Turkish Baklava meets success in Balkan capital
Beatrice WHITE BELGRADE
Sultans of Istanbul is selling baklava and other classic Turkish sweets in Belgrade.A shop window in central Belgrade offers an eye-catching and mouth-watering sight. Trays of glistening baklava, in a variety of shapes, designs and colors – including the Turkish flag and the crest of Galatasaray football team – are on display, stopping many a passerby in their tracks to take a closer look.
Sultans of Istanbul, a Turkish-run business selling baklava and other classic Turkish sweets is doing a roaring trade in the Serbian capital of Belgrade. The business, established three years ago, now has two shops in the center of Belgrade and hopes to open more soon, both in Serbia and neighboring countries.
No shortage of customers
Mahmut Kurt, who prepares the baklava according to the traditional Turkish recipe, says they have no shortage of customers, whether Serbian locals, immigrants or foreign visitors from abroad. “We sell to Serbs but also to foreigners. People are curious about it. They come in to ask what it is, then to try, and then they come back.”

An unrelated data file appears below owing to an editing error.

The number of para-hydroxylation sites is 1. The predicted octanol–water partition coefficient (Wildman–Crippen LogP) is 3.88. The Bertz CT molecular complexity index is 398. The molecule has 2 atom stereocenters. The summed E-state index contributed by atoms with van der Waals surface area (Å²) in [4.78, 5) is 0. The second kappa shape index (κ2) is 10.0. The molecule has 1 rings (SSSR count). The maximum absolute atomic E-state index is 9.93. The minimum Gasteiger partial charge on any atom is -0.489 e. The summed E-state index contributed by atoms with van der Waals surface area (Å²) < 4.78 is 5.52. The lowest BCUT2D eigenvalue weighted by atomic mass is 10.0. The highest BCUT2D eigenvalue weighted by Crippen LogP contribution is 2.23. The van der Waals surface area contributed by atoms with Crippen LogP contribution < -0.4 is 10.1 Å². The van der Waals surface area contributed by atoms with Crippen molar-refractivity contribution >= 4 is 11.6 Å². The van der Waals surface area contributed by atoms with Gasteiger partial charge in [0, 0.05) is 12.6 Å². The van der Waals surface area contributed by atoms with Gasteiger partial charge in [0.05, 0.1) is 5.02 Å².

Kurt became a master of baklava preparation after spending 10 years perfecting the culinary art in Istanbul, where he used to work. He explains that he wanted to move abroad for a change of scenery and is enjoying himself very much.
The “Sultans of Istanbul” franchise is hoping to expand into other countries such as Croatia in the future. Kurt, however, says he wants to stay and live in Serbia. “Life is good here, there are some similarities to Turkey in terms of food and culture, so it’s easy. But I miss my family in Antalya, so I have to return home often.”
Jelena and Ivana are two young Serbian women working in the shop on central Belgrade’s Nikole Pašića Square. They explain that the baklava is hand-made and brought to the shops every morning.
Although the baklava is a popular choice, perhaps surprisingly the shop’s most successful product is şekerpare, says Kurt. They also produce trays of colorful baklava with impressive elaborate designs, including national flags and football team crests.
There is also a traditional sweet similar to Baklava in Serbia but it is very different, says Jelena, adding “I never knew about this kind of baklava before. Actually I never used to like sweets, but after trying this I love it.”